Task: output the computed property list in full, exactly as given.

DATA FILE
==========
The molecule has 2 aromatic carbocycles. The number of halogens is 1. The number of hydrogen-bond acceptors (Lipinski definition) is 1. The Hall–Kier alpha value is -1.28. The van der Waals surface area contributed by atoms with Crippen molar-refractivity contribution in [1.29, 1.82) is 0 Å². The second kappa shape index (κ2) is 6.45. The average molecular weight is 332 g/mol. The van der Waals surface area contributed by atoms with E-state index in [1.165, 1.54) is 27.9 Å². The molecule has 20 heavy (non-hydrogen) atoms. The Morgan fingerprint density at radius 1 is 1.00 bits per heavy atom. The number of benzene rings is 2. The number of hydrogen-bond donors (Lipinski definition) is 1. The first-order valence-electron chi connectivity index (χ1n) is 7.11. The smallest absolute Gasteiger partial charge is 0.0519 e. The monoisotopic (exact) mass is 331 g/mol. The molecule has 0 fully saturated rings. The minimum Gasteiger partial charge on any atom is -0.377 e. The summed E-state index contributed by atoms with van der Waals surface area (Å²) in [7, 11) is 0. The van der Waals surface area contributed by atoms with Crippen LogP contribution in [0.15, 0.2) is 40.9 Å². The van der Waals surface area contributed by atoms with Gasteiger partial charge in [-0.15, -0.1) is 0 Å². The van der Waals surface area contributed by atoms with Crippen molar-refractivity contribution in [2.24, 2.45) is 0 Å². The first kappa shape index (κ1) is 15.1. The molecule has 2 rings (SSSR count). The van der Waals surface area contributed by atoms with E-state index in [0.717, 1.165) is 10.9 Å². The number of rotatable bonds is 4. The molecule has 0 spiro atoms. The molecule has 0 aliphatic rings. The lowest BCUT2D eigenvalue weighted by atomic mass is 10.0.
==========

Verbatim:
The molecule has 2 aromatic carbocycles. The number of halogens is 1. The number of hydrogen-bond acceptors (Lipinski definition) is 1. The Hall–Kier alpha value is -1.28. The van der Waals surface area contributed by atoms with Crippen molar-refractivity contribution in [1.29, 1.82) is 0 Å². The second kappa shape index (κ2) is 6.45. The average molecular weight is 332 g/mol. The van der Waals surface area contributed by atoms with E-state index in [1.165, 1.54) is 27.9 Å². The molecule has 20 heavy (non-hydrogen) atoms. The Morgan fingerprint density at radius 1 is 1.00 bits per heavy atom. The number of benzene rings is 2. The number of hydrogen-bond donors (Lipinski definition) is 1. The first-order valence-electron chi connectivity index (χ1n) is 7.11. The smallest absolute Gasteiger partial charge is 0.0519 e. The monoisotopic (exact) mass is 331 g/mol. The molecule has 0 fully saturated rings. The minimum Gasteiger partial charge on any atom is -0.377 e. The summed E-state index contributed by atoms with van der Waals surface area (Å²) in [7, 11) is 0. The van der Waals surface area contributed by atoms with Crippen LogP contribution in [0.15, 0.2) is 40.9 Å². The van der Waals surface area contributed by atoms with Gasteiger partial charge in [-0.15, -0.1) is 0 Å². The van der Waals surface area contributed by atoms with Crippen molar-refractivity contribution in [2.24, 2.45) is 0 Å². The first kappa shape index (κ1) is 15.1. The molecule has 2 rings (SSSR count). The van der Waals surface area contributed by atoms with E-state index in [0.717, 1.165) is 10.9 Å². The number of rotatable bonds is 4. The molecule has 0 spiro atoms. The molecule has 0 aliphatic rings. The lowest BCUT2D eigenvalue weighted by atomic mass is 10.0.